Growing up in San Francisco, O’Brien’s ski journey was unique.

She didn’t have a traditional introduction to the sport. She wasn’t groomed on the groomers, flying past the gates from the time she could walk. Her earliest memories were weekend family trips up north to Squaw Valley in California with her three siblings.

But once O’Brien got her bearings, she took off. Her speed and talent became undeniable. At 13 years old, she made a life-changing decision and uprooted her life, moving across the country for boarding school in Vermont.“

Living in San Francisco, driving three and a half hours, I wasn’t going to be able to train as much as my peers if I wanted to be competitive,” O’Brien said on the Voice In Sport podcast

She attended Burke Mountain Academy, the same school as phenom Mikaela Shiffrin, just two grades below. O’Brien’s confidence was shaken at first, comparing herself to other more-experienced skiers sharing the same dream. She had some catching up to do.

Then, she realized the power of her own talents.

At age 17, O’Brien felt she was able to compete amongst the best of them and proved it when she won the national title at the 2015 U.S. Alpine Championship for giant slalomTo date, she’s earned seven national titles in super-G, alpine combined, parallel slalom, slalom and giant slalom. 

She opened the 2021-22 season a career-best 15th on the World Cup start list in her first event. In the back of her mind though, this rank carried just a little bit more weight, as it was an Olympic year.

O’Brien wasn’t in a position to represent Team USA at the Winter Games in PyeongChang, so this marked the first time her Olympic dreams could become a reality.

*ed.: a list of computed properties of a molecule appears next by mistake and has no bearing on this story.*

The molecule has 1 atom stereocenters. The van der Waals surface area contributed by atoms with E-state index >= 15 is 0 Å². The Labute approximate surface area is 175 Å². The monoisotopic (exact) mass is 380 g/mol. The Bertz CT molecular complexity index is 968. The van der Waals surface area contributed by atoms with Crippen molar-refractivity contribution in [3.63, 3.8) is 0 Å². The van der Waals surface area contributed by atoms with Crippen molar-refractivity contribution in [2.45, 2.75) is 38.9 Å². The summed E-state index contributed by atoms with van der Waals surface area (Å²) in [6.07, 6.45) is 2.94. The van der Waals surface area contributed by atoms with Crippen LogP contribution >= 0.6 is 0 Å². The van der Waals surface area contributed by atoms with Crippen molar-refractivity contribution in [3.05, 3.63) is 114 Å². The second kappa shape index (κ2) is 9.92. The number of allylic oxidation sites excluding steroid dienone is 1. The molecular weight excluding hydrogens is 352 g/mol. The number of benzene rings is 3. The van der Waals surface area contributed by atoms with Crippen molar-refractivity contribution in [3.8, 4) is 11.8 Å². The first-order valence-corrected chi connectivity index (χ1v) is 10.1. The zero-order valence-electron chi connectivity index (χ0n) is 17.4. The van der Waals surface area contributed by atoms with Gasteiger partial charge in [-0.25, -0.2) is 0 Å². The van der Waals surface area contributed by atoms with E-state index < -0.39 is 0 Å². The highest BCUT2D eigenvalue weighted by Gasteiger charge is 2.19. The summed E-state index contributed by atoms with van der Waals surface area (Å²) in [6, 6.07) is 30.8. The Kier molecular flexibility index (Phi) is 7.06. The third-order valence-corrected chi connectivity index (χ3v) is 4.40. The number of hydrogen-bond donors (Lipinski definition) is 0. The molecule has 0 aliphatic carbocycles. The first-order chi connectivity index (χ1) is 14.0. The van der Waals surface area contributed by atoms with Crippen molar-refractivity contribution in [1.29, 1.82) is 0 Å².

O’Brien’s first Olympic event was tragic

While competing in Monday’s giant slalom event, O’Brien crashed, suffering multiple leg fractures. She was treated at the scene, then transferred to a hospital for further evaluation.

“Well, I gave everything I had, and maybe too much,” she said in an Instagram post.

“I keep replaying it in my head, wishing I’d skied those last few gates differently. But here we are. I had surgery last night to stabilize my tibia, which unfortunately was an open fracture through my leg. I’ll get the rest fixed at home, but for now I’m in great hands…”  

While there won’t be a true “bet” on her today, we still want to celebrate O’Brien for the incredible person she is and talent that she has.

Why we’re still betting on Nina O’Brien

1. Because she has top-tier holiday sweater taste

It’s the llama for us.

2. Because she perfectly captures the snow aesthetic.

Making us seriously consider a winter trip to Italy and Switzerland.

3. Because one of her biggest fears is Krampus the Australian Christmas demon???

Listen, we have as many questions as you do but that’s what the U.S. Ski and Snowboard site told us.

4. Because she won the national title in giant slalom at the U.S. Alpine Championships in Maine when she was just 17!

Same, Nina. Same.

5. Because even as one of the world’s top skiers, she’s opened up about her struggles with impostor syndrome

O’Brien spoke about her journey to the Olympics and why young female athletes drop out of sports at a higher rate than male athletes on the Voice in Sport podcast.